Want a Job?

I can’t recall if I mentioned it or not, but I spent a good bit of time looking for work when I was in Colombia … not there, but here. Between the Internet and Skype you can do 80% of your job search without even setting foot in the US. It worked out, and since mid-May I’ve been working at Motorola on the MotoCast team.

(Do I really need to mention that everything I say here is on my own account, and not on behalf of Motorola Mobility, Inc.? Yes? Well, consider it said.)


Now I’m on the other side of the table, and looking to hire. So if you’re a sharp engineer, I’d like to hear from you. Nice-to-haves include Java, mobile, multimedia (GStreamer, transcoding, &c.), and server-side, but the real requirement is great coding chops.

What’s In It For You?

Relative to some of the criteria I’d laid out for what makes a good job, I can tell you that you’ll be working with “hot” technologies (mobile, “cloud”), writing a marketable language (mostly Java, some Ruby, and as much Python as I can sneak in), and solving important problems on an important product.

Compensation is good, work arrangements are flexible, and the people are agreeable. If you live and work on the San Francisco peninsula, please send me your resume. (Helpful resume writing tips here.)

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So, Britain’s GCHQ (the UK’s equivalent of the NSA) has put up a programming contest to attract coders. (The punchline is that the gig only pays $39,000, so good luck with that, chaps.) There are several parts, and the only one that appealed to me required the user to implement a little VM. Since I’m a sucker for simple machines, I thought I’d give it a go. (The original puzzle is here.)

Continue reading

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Alfonso Cano is Dead

The FARCs top dog just got killed. Couldn’t happen to a nicer guy.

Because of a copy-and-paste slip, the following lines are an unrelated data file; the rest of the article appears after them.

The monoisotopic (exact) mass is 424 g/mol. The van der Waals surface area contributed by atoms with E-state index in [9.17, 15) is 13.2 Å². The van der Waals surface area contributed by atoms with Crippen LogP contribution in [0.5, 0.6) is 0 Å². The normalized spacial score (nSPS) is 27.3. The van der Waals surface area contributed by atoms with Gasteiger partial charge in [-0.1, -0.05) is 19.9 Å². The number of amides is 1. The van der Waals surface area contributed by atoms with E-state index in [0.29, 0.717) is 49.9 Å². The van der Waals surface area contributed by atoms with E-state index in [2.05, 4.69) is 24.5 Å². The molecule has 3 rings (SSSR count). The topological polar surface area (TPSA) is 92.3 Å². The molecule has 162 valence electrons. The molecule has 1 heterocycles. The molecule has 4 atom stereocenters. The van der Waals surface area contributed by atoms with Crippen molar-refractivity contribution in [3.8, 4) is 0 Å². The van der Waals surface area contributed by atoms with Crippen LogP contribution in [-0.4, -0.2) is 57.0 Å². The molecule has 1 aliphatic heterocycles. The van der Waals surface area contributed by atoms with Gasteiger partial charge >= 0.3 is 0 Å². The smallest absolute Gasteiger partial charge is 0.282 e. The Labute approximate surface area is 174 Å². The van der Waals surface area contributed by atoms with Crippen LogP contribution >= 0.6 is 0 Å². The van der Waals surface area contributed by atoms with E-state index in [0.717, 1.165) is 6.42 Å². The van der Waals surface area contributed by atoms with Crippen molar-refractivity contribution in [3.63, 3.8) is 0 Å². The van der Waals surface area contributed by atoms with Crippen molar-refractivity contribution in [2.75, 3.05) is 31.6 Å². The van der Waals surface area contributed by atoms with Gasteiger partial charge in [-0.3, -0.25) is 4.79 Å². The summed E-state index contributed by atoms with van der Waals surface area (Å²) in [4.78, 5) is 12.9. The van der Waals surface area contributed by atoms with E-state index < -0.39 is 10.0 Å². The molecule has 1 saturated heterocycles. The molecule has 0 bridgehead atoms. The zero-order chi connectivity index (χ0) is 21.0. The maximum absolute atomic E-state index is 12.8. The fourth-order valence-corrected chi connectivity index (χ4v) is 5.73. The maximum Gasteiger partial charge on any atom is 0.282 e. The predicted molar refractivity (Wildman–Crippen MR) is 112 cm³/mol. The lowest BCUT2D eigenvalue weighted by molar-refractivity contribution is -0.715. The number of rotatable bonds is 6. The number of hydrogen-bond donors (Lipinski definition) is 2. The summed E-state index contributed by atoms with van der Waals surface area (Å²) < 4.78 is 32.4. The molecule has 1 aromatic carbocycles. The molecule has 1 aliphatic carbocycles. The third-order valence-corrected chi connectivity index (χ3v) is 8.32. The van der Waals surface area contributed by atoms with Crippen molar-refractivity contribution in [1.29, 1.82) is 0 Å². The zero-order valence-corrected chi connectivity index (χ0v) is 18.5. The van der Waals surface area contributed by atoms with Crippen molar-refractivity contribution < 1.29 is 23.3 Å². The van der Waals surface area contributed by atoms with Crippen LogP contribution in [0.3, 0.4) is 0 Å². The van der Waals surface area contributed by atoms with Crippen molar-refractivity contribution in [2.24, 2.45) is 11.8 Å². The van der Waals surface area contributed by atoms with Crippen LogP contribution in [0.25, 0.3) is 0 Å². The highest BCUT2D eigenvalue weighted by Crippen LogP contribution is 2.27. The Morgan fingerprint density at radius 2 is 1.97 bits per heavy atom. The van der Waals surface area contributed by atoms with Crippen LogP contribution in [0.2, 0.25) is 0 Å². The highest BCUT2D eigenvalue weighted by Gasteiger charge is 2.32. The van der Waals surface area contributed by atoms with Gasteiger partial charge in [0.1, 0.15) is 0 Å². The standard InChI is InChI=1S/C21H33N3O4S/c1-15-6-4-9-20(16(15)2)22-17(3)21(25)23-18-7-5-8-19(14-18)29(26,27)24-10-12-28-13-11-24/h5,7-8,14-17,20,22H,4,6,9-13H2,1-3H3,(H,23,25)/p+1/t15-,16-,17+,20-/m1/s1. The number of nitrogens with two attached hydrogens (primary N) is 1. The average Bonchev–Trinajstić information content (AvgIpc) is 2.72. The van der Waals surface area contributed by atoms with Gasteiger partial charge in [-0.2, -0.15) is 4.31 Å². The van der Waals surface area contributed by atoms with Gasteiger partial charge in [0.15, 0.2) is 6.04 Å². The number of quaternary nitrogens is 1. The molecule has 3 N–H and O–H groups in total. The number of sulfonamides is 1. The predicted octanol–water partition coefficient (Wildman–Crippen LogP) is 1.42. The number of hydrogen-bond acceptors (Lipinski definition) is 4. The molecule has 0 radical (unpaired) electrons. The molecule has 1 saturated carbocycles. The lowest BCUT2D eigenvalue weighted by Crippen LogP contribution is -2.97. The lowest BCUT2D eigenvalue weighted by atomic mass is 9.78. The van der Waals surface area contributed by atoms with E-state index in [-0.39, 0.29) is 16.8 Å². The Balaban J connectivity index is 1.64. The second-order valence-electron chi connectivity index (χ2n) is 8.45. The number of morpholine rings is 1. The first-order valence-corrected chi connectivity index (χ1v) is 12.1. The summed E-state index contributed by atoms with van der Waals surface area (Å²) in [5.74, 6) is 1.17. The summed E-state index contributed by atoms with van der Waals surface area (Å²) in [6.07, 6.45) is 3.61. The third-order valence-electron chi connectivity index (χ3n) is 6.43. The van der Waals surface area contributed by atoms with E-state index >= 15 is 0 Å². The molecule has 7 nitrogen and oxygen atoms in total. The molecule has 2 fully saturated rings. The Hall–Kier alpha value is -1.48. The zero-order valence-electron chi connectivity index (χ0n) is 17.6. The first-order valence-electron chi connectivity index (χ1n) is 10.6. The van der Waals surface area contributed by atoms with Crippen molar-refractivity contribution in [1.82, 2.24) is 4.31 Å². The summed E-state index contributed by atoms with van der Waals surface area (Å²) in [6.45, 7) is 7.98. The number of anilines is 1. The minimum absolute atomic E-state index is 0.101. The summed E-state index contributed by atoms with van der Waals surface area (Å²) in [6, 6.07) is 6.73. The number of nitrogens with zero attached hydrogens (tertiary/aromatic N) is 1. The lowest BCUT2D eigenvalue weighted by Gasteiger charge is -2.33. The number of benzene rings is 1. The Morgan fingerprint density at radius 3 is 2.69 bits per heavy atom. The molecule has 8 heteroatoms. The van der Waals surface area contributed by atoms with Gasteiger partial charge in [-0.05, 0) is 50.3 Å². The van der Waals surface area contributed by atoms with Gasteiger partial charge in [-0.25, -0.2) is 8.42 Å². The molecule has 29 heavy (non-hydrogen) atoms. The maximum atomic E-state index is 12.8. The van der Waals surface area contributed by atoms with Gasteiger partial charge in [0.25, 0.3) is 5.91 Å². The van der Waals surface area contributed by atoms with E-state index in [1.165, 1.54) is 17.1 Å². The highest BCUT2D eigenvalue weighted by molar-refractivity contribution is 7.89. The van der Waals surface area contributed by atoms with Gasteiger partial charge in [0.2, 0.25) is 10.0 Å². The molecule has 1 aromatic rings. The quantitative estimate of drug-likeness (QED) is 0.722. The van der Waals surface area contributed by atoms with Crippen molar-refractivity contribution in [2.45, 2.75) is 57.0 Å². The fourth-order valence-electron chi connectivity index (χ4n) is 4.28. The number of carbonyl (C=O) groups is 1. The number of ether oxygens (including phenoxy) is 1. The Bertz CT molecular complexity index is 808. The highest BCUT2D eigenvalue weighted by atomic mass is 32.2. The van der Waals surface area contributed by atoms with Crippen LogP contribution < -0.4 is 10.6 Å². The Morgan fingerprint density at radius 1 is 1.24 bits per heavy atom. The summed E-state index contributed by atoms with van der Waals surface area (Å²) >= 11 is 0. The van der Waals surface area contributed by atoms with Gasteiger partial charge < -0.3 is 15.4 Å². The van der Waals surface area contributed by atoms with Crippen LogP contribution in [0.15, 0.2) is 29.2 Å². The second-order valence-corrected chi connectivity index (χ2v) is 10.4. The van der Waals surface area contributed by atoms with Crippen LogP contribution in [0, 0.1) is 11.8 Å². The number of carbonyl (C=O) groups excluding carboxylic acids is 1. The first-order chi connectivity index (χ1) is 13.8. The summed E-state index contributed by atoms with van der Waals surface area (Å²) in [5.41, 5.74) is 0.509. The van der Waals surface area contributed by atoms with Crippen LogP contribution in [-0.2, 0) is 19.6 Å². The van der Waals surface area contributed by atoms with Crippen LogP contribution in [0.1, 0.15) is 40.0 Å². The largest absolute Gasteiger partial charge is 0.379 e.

The funniest thing about this story is the following comment from the link:

Five Decades and the fighting’s still on? With all the killings and maimings and bombings on all sides aside, can’t someone or group or neutrals come up with some form of negotiated settlement and permanent solution to this “cancer” in the innards of Colombia?

You gotta love fools like this. The solution is victory, and today it is one step closer.


Incidentally, it is my view that in 50 years Colombia will be the preeminent country in Latin America. “What about Brazil?” you ask. Well, in Brazil they elect leftist guerrillas, and in Colombia … well, they deal with them differently. This difference will tell over time.

In that connection, I’d like to mention in passing how delighted I was to see the Colombian FTA finally signed. Long overdue.

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The Internet, Summarized

Too good not to quote:

The Internet has a lot about it that is admirable, but it is also a completely open book which is mostly filled with mindless, narcissistic drivel, pornography, bigotry, self-delusion, paranoia, redundant nonsense, and spam.

Love that “mostly”.

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For some reason, I’m inordinately fond of claiming that a particular song belongs to the “my-dog-left-me-and-my-wife-got-run-over-by-a-truck” genre.

Speaking of which: Take it away Roy Clark

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What a Coincidence!

I like to drop by Yahoo’s Colombia site every now and then. Although I like to joke that they only run three stories (Shakira, floods, and extradition) you do, in fact, see some interesting stuff.

Today, for instance, there were these two stories:

EEUU podría enviar al Congreso acuerdos de libre comercio

Mahmud Abas buscará en Colombia voto clave a favor de Estado palestino

The first story reports that Obama may finally send the Colombia, Panama, and South Korea FTA agreements to the Senate on Monday. The second story reports that Mahmoud Abbas is poking around Colombia for support in re: his quest for a Palestinian state. (Colombia currently holds one of the rotating seats on the UN Security Council.)

I’m just saying.

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Pushing the Boundaries of Stupid

If you’re lucky enough to live in a state that hasn’t, say, lost its mind, learn from our example and don’t make our mistakes.

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My Pet

People sometimes ask me if I have any pets. My usual response is: “No, but I have a houseplant I’m very proud of.” As it turns out, however, I do have a pet. Well, sort of. The adorable little guy to the right has been hanging around my apartment for the last week or so, and I seem to keep surprising him while he’s out and about. (Like almost all of his genus, he’s very shy. I think I probably nearly gave him a little spider heart attack while taking his picture.)